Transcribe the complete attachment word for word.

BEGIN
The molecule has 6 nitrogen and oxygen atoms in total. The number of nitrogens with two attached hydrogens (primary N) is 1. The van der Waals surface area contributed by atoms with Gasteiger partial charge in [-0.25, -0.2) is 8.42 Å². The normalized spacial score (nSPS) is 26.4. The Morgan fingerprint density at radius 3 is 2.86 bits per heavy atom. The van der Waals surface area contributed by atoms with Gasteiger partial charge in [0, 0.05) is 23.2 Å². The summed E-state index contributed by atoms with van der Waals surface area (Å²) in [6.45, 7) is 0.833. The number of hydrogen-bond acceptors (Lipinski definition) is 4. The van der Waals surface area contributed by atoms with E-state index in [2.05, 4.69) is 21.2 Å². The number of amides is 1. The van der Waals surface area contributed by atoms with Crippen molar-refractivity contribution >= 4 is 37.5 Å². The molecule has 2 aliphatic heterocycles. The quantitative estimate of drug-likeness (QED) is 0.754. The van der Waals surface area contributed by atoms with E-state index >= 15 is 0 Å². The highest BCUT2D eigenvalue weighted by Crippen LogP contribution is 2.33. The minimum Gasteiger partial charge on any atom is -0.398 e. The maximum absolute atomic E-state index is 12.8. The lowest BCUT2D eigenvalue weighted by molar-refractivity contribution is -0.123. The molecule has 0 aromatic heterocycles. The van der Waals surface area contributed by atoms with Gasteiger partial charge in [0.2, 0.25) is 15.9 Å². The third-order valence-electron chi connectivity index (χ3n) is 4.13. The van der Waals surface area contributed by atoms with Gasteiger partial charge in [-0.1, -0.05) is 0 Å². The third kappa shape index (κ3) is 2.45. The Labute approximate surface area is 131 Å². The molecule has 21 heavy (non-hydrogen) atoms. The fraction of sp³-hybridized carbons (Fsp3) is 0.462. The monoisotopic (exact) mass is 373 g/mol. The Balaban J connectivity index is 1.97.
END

The molecule has 6 nitrogen and oxygen atoms in total. The number of nitrogens with two attached hydrogens (primary N) is 1. The van der Waals surface area contributed by atoms with Gasteiger partial charge in [-0.25, -0.2) is 8.42 Å². The normalized spacial score (nSPS) is 26.4. The Morgan fingerprint density at radius 3 is 2.86 bits per heavy atom. The van der Waals surface area contributed by atoms with Gasteiger partial charge in [0, 0.05) is 23.2 Å². The summed E-state index contributed by atoms with van der Waals surface area (Å²) in [6.45, 7) is 0.833. The number of hydrogen-bond acceptors (Lipinski definition) is 4. The van der Waals surface area contributed by atoms with E-state index in [2.05, 4.69) is 21.2 Å². The number of amides is 1. The van der Waals surface area contributed by atoms with Crippen molar-refractivity contribution >= 4 is 37.5 Å². The molecule has 2 aliphatic heterocycles. The quantitative estimate of drug-likeness (QED) is 0.754. The van der Waals surface area contributed by atoms with E-state index >= 15 is 0 Å². The highest BCUT2D eigenvalue weighted by Crippen LogP contribution is 2.33. The minimum Gasteiger partial charge on any atom is -0.398 e. The maximum absolute atomic E-state index is 12.8. The lowest BCUT2D eigenvalue weighted by molar-refractivity contribution is -0.123. The molecule has 0 aromatic heterocycles. The van der Waals surface area contributed by atoms with Gasteiger partial charge in [0.2, 0.25) is 15.9 Å². The third-order valence-electron chi connectivity index (χ3n) is 4.13. The van der Waals surface area contributed by atoms with Gasteiger partial charge in [-0.1, -0.05) is 0 Å². The third kappa shape index (κ3) is 2.45. The Labute approximate surface area is 131 Å². The molecule has 21 heavy (non-hydrogen) atoms. The fraction of sp³-hybridized carbons (Fsp3) is 0.462. The monoisotopic (exact) mass is 373 g/mol. The Balaban J connectivity index is 1.97.